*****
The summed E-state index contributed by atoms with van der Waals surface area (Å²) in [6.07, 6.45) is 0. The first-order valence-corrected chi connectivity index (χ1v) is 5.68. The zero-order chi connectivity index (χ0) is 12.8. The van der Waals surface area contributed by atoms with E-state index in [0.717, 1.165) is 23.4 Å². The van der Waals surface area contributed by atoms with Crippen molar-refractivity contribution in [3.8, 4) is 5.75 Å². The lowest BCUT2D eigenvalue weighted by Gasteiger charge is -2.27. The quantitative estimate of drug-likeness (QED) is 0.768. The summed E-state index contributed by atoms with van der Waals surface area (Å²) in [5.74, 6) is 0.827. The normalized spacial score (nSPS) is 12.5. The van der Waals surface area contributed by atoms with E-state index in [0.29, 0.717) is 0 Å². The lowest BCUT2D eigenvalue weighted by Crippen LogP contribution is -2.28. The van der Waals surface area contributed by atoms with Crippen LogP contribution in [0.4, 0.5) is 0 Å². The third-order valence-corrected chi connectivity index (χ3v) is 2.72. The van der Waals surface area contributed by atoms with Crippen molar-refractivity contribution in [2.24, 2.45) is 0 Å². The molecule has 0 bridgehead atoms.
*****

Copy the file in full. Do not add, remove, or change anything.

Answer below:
The summed E-state index contributed by atoms with van der Waals surface area (Å²) in [6.07, 6.45) is 0. The first-order valence-corrected chi connectivity index (χ1v) is 5.68. The zero-order chi connectivity index (χ0) is 12.8. The van der Waals surface area contributed by atoms with E-state index in [0.717, 1.165) is 23.4 Å². The van der Waals surface area contributed by atoms with Crippen molar-refractivity contribution in [3.8, 4) is 5.75 Å². The lowest BCUT2D eigenvalue weighted by Gasteiger charge is -2.27. The quantitative estimate of drug-likeness (QED) is 0.768. The summed E-state index contributed by atoms with van der Waals surface area (Å²) in [5.74, 6) is 0.827. The normalized spacial score (nSPS) is 12.5. The van der Waals surface area contributed by atoms with E-state index in [0.29, 0.717) is 0 Å². The lowest BCUT2D eigenvalue weighted by Crippen LogP contribution is -2.28. The van der Waals surface area contributed by atoms with Crippen LogP contribution in [0.4, 0.5) is 0 Å². The third-order valence-corrected chi connectivity index (χ3v) is 2.72. The van der Waals surface area contributed by atoms with Crippen molar-refractivity contribution in [2.24, 2.45) is 0 Å². The molecule has 0 bridgehead atoms.